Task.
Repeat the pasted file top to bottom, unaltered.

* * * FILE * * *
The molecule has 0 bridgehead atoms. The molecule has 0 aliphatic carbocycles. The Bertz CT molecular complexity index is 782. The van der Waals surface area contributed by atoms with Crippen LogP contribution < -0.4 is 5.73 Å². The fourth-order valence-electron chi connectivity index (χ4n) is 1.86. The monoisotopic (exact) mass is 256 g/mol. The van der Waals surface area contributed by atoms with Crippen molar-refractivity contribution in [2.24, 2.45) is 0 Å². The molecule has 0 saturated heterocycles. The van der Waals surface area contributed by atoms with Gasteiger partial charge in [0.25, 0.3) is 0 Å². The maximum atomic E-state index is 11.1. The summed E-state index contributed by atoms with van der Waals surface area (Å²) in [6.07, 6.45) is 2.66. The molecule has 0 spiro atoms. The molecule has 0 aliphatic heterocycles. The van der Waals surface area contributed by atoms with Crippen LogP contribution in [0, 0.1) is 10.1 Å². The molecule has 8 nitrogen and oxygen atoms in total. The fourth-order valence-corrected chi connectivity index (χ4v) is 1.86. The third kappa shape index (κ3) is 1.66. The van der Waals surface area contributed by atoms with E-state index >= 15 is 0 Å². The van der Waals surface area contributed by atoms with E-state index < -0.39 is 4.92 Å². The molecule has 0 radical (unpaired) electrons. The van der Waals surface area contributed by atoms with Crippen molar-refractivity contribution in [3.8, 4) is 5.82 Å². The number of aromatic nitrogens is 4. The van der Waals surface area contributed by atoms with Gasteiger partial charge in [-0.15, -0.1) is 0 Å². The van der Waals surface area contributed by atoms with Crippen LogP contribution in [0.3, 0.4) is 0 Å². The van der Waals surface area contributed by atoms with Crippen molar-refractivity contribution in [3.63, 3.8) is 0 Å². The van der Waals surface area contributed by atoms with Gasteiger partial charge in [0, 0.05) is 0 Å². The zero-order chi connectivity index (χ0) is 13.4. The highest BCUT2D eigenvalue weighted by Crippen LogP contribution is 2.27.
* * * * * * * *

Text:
The molecule has 0 bridgehead atoms. The molecule has 0 aliphatic carbocycles. The Bertz CT molecular complexity index is 782. The van der Waals surface area contributed by atoms with Crippen LogP contribution < -0.4 is 5.73 Å². The fourth-order valence-electron chi connectivity index (χ4n) is 1.86. The monoisotopic (exact) mass is 256 g/mol. The van der Waals surface area contributed by atoms with Crippen molar-refractivity contribution in [2.24, 2.45) is 0 Å². The molecule has 0 saturated heterocycles. The van der Waals surface area contributed by atoms with Gasteiger partial charge in [0.25, 0.3) is 0 Å². The maximum atomic E-state index is 11.1. The summed E-state index contributed by atoms with van der Waals surface area (Å²) in [6.07, 6.45) is 2.66. The molecule has 0 spiro atoms. The molecule has 0 aliphatic heterocycles. The van der Waals surface area contributed by atoms with Crippen LogP contribution in [0, 0.1) is 10.1 Å². The molecule has 8 nitrogen and oxygen atoms in total. The fourth-order valence-corrected chi connectivity index (χ4v) is 1.86. The third kappa shape index (κ3) is 1.66. The van der Waals surface area contributed by atoms with E-state index >= 15 is 0 Å². The van der Waals surface area contributed by atoms with E-state index < -0.39 is 4.92 Å². The molecule has 0 radical (unpaired) electrons. The van der Waals surface area contributed by atoms with Crippen molar-refractivity contribution in [3.8, 4) is 5.82 Å². The number of aromatic nitrogens is 4. The van der Waals surface area contributed by atoms with Gasteiger partial charge in [-0.15, -0.1) is 0 Å². The van der Waals surface area contributed by atoms with Crippen LogP contribution in [0.3, 0.4) is 0 Å². The van der Waals surface area contributed by atoms with Crippen molar-refractivity contribution in [3.63, 3.8) is 0 Å². The van der Waals surface area contributed by atoms with Gasteiger partial charge in [0, 0.05) is 0 Å². The zero-order chi connectivity index (χ0) is 13.4. The highest BCUT2D eigenvalue weighted by Crippen LogP contribution is 2.27.